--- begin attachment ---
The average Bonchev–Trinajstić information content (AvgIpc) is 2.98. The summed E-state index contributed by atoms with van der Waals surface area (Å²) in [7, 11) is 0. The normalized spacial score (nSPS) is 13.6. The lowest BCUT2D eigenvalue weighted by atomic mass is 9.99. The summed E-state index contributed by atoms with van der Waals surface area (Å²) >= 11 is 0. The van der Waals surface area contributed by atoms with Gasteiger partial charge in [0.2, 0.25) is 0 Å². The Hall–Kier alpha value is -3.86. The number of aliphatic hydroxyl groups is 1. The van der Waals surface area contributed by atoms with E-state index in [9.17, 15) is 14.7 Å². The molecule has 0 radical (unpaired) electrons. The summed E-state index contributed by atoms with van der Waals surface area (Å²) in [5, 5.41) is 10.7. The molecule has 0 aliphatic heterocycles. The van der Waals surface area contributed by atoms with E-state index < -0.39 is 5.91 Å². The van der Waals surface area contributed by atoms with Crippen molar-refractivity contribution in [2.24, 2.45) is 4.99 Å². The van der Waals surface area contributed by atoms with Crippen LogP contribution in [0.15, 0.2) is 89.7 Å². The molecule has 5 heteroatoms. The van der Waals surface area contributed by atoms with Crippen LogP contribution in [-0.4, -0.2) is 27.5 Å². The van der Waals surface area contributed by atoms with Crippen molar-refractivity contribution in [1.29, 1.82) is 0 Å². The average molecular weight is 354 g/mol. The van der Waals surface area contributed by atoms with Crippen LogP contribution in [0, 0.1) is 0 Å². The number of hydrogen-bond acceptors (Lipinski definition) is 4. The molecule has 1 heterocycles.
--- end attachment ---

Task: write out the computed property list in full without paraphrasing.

The average Bonchev–Trinajstić information content (AvgIpc) is 2.98. The summed E-state index contributed by atoms with van der Waals surface area (Å²) in [7, 11) is 0. The normalized spacial score (nSPS) is 13.6. The lowest BCUT2D eigenvalue weighted by atomic mass is 9.99. The summed E-state index contributed by atoms with van der Waals surface area (Å²) >= 11 is 0. The van der Waals surface area contributed by atoms with Gasteiger partial charge in [0.2, 0.25) is 0 Å². The Hall–Kier alpha value is -3.86. The number of aliphatic hydroxyl groups is 1. The van der Waals surface area contributed by atoms with E-state index in [9.17, 15) is 14.7 Å². The molecule has 0 radical (unpaired) electrons. The summed E-state index contributed by atoms with van der Waals surface area (Å²) in [5, 5.41) is 10.7. The molecule has 0 aliphatic heterocycles. The van der Waals surface area contributed by atoms with E-state index < -0.39 is 5.91 Å². The van der Waals surface area contributed by atoms with Crippen molar-refractivity contribution in [2.24, 2.45) is 4.99 Å². The van der Waals surface area contributed by atoms with Crippen LogP contribution in [0.15, 0.2) is 89.7 Å². The molecule has 5 heteroatoms. The van der Waals surface area contributed by atoms with Crippen LogP contribution in [-0.4, -0.2) is 27.5 Å². The van der Waals surface area contributed by atoms with Crippen molar-refractivity contribution in [1.29, 1.82) is 0 Å². The average molecular weight is 354 g/mol. The van der Waals surface area contributed by atoms with Crippen LogP contribution in [0, 0.1) is 0 Å². The number of hydrogen-bond acceptors (Lipinski definition) is 4. The molecule has 1 heterocycles.